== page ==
What we win when we organize the suburbs
By Ronald Flannery, Former Campaign Organizer at EBHO. This article first appeared in EBHO’s 2020 Affordable Housing Guidebook.
Over the last twenty years, poverty in the suburbs has increased faster than in urban centers. Wages have stagnated while housing costs have grown, leaving lower-income people priced out of cities or evicted without cause. In Concord, tenants pay more rent than they can afford for substandard housing, while the number of people living outside or in their vehicles has increased dramatically. Meanwhile, the city offers up publicly-owned land – land that could house hundreds of low-income and currently unhoused residents – to the highest bidder. Each time, a coalition of community groups committed to social, racial and economic equity stands up to resist this, thanks to our organizing efforts.
What do we win when we organize the suburbs?
More places and people committed to racial, economic and housing justice
No person, no matter where they live, deserves to suffer from racial or economic segregation and exploitation. Organizing the suburbs means that we call out and stop greed when we see it. We seize opportunities to forge connections, building deeper relationships with transportation justice, environmental justice, labor and faith groups.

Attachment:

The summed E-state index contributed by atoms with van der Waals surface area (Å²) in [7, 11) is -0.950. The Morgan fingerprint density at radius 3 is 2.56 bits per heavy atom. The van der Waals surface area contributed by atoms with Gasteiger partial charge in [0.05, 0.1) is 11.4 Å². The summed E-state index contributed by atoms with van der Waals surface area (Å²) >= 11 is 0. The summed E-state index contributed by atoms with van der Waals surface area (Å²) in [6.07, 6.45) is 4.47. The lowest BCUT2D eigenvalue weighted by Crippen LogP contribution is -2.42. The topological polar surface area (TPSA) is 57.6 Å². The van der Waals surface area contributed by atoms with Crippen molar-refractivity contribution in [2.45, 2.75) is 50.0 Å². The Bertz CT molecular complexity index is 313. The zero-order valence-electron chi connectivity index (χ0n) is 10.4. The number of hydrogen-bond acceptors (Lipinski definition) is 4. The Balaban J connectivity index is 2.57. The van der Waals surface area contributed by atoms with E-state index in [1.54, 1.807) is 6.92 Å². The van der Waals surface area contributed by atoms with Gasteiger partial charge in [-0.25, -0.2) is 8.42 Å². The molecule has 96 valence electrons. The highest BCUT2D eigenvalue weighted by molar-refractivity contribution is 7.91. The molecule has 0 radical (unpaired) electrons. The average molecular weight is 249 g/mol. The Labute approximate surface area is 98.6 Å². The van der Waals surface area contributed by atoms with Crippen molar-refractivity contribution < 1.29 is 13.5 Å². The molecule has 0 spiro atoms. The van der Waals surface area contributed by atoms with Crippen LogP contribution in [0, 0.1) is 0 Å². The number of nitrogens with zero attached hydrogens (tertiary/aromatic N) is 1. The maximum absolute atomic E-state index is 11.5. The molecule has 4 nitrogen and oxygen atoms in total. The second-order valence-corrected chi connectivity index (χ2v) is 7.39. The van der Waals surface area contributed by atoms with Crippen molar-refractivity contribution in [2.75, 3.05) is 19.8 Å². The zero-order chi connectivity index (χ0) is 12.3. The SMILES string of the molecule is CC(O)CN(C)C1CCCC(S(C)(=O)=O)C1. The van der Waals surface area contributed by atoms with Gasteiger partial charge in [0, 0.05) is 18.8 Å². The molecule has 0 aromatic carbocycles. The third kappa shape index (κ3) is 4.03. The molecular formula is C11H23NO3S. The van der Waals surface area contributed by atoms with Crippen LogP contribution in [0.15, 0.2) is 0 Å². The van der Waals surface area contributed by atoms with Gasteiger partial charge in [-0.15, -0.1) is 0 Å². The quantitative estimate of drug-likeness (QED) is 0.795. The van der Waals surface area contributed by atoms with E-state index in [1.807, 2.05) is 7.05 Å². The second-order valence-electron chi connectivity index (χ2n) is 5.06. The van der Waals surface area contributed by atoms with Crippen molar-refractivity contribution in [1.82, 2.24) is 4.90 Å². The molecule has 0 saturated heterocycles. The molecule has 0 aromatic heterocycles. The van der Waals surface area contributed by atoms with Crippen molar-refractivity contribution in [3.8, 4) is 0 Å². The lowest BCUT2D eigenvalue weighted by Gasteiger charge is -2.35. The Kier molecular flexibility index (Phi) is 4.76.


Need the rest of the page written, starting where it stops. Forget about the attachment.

Disrupt racist and exclusionary development
Housing and infrastructure development in the U.S. has been shaped by decades of racial segregation and economic exclusion. Suburban housing justice is about creating new development norms before those areas reach their dystopian breaking points, as they have in Oakland and San Francisco. Those most impacted by the housing crisis must assume leadership, so we can stop involuntary displacement in the Bay Area.
Opportunities for bigger, broader wins
Empowered residents, housed in stable affordable homes, can increase their political representation and their communities’ collective power. The more people’s needs are met, the more organized they become – and we win at bigger scale.
The best a community has to offer will be shared by all
When we create quality affordable housing in neighborhoods where there was none, we introduce suburban communities to its benefits, including its diverse, resilient residents. We create a place to land for currently high-income people who may need help when they age or can’t work because of a disability. And we share the literal wealth held in the suburbs; if we win, no place will be undesirable.
Affordable housing is a transformative social good. We can dispel scarcity mindsets with common sense ideas that serve everyone. Building tenant power and expanding affordable housing in the suburbs is an important part of winning housing justice for all low-income people in the East Bay.